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Microsoft indemnification move called strategic

Some observers say the software maker's expansion of intellectual property protection for its customers is a welcome decision, though one it had to make.

Microsoft's notice that it will offer protection for intellectual property claims to all users of the company's software is a nice gesture, but something it should be doing anyway, experts said.

The software maker said this week that it is expanding its coverage from customers with volume license

To some degree, every company has a responsibility … to not use intellectual property inappropriately.

Jonathan Eunice, president,

Illuminata Inc.

deals to all of its customers. Such indemnification is important to shield customers from damage claims in patent and copyright disputes.

"This is a good thing to do, but I would think the primary motivation here is marketing," said Jonathan Eunice, president and principal analyst at Illuminata Inc., a Nashua, N.H., consulting firm. "To some degree, every company has a responsibility -- including a legal responsibility -- to not use intellectual property inappropriately, just like a shop has a responsibility not to sell stolen goods."

In reality, in cases of intellectual property infringement, the company that is the clearest infringer -- and has the deepest pockets -- is the one that is sued, Eunice said. Indeed, SCO Group, which claims ownership of key pieces of Linux code, threatened lawsuits against companies over the deployments of Linux earlier this year. As a result, several vendors that sell versions of the open source software, including Hewlett-Packard Co. and Novell Inc., provided some indemnification protection.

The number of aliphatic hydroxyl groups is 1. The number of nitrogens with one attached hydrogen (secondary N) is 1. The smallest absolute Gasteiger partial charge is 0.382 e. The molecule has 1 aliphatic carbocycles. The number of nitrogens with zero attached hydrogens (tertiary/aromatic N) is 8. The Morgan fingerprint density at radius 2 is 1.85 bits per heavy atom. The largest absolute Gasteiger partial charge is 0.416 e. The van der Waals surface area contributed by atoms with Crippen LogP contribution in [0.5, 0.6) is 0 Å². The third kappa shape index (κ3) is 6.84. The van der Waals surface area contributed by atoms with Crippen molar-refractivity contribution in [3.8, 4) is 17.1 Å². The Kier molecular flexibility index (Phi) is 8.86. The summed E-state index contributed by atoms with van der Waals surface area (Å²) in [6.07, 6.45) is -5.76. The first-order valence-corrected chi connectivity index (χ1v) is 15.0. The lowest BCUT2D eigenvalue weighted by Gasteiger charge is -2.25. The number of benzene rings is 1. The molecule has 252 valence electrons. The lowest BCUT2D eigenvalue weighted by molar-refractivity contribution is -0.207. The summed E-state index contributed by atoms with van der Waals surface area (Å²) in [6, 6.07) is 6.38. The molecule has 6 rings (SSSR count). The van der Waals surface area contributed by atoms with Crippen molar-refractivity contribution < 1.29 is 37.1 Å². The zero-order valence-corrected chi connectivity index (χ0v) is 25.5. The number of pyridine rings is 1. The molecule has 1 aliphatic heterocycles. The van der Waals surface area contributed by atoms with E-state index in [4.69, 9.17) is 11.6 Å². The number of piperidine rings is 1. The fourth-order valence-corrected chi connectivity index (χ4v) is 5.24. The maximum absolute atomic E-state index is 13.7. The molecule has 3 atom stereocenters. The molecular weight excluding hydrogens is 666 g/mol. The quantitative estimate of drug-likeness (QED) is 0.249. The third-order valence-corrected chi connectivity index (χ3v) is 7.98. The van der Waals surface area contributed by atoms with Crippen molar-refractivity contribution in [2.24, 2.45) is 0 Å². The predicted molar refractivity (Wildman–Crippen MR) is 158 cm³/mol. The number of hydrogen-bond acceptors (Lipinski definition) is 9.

Patents vs. copyrights

James Burger, an intellectual property attorney at Dow, Lohnes & Albertson PLLC, in Washington said, he

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was glad to see Microsoft step up to provide indemnification for its customers because "it strengthens the entire digital world."

"We need to have users confident to use their hardware and software without anyone suing them," Burger said.

Burger explained that when problems arise in these cases, it generally involves a patent, not a copyright. The difference is that copyright protects the expression of an idea, but not the idea itself. A patent gives you monopoly on the idea. "If I think of an idea first and get it patented first, even if you thought of it too, I own it," he said.

He said it's not inconceivable that a patent owner might go after a customer, but if someone does come after you, Microsoft will be your sword and shield.

Patent reviews not uncommon

Though the U.S. patent process has improved, it typically still takes years to get one approved. When they are approved, the idea must be novel. And sometimes inexperienced examiners mistakenly approve a patent for an idea that is not novel, Bulger said. In some cases, such patents are overturned in court.

And it is possible for a customer to get drawn into a legal situation if they are not correctly licensed to use a vendor's patented technology, Burger said.

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